UCR Researchers are Advancing Progress on the “Window to the Brain” Skull Implant

RIVERSIDE, Calif. (www.ucr.edu) —  Researchers from the University of California, Riverside have advanced their progress for the “Window to the Brain” (WttB) transparent skull implant.  

The purpose of the transparent WttB implant is to enable optical diagnostic and therapeutic procedures to be conducted through the implant, instead of needing to open the skull for optical access to the brain. As part of this research, researchers are adapting several optical diagnostic and therapeutic procedures for use through the implant.Pictured here is a graduate student (Nami Davoodzadeh) conducting Laser Speckle Imaging(LSI) through the implant in a mouse, to measure the velocity of cortical blood flow in the brain. 

Note the differences between the regular white light image (bottom left) and LSI image (bottom right)  of the WttB implant.

When laser light is directed onto a material, it can either be absorbed, scattered in different directions, or transmitted straight through the material.  For transparent materials like the WttB implant, a significant portion of light is transmitted through to the other side.  However, some light is absorbed, and this absorbed light is converted into heat.  This so-called photothermal heating of the implant is important to study, so that laser-based therapeutic and diagnostic procedures performed through the implant can be designed to avoid excessive heating and damage to surrounding tissue.  This image (below-right) shows a thermal map of the sample during laser irradiation.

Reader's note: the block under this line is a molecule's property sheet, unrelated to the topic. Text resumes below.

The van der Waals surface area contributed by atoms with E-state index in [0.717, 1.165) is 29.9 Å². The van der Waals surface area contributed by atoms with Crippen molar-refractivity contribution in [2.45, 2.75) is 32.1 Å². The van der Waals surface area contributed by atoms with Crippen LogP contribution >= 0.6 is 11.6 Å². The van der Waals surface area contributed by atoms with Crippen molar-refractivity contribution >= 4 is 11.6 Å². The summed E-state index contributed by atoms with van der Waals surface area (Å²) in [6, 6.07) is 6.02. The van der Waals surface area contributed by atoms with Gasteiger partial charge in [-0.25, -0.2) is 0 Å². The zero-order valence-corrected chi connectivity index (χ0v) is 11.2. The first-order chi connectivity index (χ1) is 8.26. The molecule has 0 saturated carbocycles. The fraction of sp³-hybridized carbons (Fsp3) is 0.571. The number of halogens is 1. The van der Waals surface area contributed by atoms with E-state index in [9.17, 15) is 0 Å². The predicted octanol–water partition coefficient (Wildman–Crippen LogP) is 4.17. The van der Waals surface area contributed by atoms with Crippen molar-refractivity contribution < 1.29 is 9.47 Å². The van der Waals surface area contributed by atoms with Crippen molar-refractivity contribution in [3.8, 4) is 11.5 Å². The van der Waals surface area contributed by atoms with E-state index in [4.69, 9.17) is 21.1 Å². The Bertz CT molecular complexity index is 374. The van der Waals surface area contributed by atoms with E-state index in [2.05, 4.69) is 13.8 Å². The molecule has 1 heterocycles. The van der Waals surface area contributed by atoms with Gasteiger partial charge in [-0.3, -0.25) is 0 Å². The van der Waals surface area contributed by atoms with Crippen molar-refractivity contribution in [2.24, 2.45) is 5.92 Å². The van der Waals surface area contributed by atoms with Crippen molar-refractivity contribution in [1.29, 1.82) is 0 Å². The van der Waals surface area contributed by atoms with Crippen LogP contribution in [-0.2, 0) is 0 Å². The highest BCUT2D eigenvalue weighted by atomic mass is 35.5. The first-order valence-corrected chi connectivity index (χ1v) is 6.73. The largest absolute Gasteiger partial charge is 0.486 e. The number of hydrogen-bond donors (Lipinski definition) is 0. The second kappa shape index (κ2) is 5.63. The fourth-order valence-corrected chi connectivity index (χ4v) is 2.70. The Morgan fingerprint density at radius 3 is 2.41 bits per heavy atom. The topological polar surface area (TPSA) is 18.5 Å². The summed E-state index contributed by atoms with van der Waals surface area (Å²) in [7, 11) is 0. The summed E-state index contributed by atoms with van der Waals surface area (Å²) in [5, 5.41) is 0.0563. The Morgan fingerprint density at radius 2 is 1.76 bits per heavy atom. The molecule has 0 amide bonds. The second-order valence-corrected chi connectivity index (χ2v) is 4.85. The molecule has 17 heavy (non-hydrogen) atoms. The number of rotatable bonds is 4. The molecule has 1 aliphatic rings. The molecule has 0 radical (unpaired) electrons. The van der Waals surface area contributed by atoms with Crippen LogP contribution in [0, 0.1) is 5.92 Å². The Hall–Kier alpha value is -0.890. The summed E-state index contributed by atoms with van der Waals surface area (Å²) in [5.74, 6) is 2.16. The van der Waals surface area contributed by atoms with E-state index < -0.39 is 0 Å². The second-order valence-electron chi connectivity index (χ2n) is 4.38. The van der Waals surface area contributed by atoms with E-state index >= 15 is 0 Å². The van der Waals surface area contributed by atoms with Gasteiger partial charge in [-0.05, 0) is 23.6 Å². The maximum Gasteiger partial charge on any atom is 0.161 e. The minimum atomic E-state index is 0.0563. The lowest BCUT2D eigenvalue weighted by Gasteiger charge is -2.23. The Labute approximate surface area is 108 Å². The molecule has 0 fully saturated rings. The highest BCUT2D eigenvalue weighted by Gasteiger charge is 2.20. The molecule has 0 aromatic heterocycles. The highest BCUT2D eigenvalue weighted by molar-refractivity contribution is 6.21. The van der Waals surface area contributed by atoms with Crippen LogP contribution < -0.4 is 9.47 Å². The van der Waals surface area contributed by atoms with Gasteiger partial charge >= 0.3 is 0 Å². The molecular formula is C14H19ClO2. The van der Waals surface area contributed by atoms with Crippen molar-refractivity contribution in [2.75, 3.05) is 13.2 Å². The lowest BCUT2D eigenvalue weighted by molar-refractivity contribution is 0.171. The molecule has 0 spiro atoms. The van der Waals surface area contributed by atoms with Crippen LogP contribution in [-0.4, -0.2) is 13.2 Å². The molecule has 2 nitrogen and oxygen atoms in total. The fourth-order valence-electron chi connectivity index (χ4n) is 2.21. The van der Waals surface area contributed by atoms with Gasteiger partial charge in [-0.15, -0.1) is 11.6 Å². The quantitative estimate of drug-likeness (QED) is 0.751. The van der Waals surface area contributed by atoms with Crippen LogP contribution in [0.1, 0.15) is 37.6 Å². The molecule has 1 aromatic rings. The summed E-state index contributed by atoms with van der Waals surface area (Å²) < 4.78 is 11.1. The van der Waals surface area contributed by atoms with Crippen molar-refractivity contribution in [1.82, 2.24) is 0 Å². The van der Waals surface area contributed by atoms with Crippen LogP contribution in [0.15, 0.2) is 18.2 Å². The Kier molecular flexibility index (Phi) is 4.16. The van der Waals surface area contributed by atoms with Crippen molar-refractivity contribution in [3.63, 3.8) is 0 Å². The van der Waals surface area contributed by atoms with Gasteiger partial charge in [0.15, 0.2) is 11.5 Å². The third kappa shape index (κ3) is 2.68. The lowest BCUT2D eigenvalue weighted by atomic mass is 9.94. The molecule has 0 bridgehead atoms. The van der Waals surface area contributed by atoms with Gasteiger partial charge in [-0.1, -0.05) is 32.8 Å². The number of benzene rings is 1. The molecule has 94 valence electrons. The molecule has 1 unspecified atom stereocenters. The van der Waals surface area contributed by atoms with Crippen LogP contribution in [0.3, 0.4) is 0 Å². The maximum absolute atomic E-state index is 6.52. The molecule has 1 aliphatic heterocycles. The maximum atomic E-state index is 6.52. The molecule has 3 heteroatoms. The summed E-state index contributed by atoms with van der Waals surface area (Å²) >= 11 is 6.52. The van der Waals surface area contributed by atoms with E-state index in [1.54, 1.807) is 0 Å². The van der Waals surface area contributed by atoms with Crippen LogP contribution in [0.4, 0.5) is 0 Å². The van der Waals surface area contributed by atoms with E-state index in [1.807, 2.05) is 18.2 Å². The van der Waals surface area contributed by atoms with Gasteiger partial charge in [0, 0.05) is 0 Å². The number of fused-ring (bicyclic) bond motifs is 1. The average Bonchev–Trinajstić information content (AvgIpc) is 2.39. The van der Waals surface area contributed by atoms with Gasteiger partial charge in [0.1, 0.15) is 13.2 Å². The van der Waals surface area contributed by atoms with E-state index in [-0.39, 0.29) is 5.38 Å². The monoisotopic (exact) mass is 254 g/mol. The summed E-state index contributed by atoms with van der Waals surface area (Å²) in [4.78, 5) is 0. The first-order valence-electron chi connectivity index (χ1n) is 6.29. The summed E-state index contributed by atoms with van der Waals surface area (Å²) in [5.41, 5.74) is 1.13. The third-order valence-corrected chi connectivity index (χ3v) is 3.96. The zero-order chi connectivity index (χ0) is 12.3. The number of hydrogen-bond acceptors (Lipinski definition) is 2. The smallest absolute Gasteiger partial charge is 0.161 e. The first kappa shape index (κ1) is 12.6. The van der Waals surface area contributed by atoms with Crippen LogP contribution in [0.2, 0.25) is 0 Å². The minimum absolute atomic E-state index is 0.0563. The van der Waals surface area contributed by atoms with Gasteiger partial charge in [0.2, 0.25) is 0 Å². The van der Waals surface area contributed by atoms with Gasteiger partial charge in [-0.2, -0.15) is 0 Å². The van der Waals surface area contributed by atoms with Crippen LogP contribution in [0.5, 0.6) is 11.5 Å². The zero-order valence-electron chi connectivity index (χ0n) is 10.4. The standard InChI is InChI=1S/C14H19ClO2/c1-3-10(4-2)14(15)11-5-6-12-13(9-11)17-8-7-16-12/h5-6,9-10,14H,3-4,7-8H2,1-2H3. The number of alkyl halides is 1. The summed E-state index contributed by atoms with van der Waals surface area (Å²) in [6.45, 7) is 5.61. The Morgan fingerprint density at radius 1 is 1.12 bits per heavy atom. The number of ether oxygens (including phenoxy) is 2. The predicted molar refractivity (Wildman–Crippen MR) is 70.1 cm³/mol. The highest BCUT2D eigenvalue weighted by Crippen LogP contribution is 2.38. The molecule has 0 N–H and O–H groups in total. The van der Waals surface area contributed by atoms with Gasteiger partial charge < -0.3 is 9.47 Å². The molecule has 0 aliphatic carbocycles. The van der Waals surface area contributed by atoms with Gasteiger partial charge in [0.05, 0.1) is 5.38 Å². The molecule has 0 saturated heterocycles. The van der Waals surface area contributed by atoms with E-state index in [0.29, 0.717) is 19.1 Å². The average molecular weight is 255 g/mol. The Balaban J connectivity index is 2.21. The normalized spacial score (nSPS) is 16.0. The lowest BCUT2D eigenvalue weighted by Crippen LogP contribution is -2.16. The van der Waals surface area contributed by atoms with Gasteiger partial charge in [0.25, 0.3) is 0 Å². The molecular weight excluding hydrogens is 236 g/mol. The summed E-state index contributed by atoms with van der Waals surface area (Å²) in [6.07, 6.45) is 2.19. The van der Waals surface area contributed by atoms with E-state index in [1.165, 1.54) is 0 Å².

Conventional yttria-stabilizedzirconia (YSZ) is optically opaque.  Through a special densification method, researchers are able to compress YSZ nanopowder into a bulk material, while maintaining a nanocrystalline internal structure. This nanocrystallinity results in less light scattering and higher light transmittance, and thus optical transparency.  When the samples are first densified, they appear opaque due to rough surface finish, which causes scattering (example on right).  This is similar to how roughened glass does not appear transparent. After polishing the surfaces of the YSZ sample with diamond particles, the scattering is reduced and the transparent nature of the samples is revealed (example on left).

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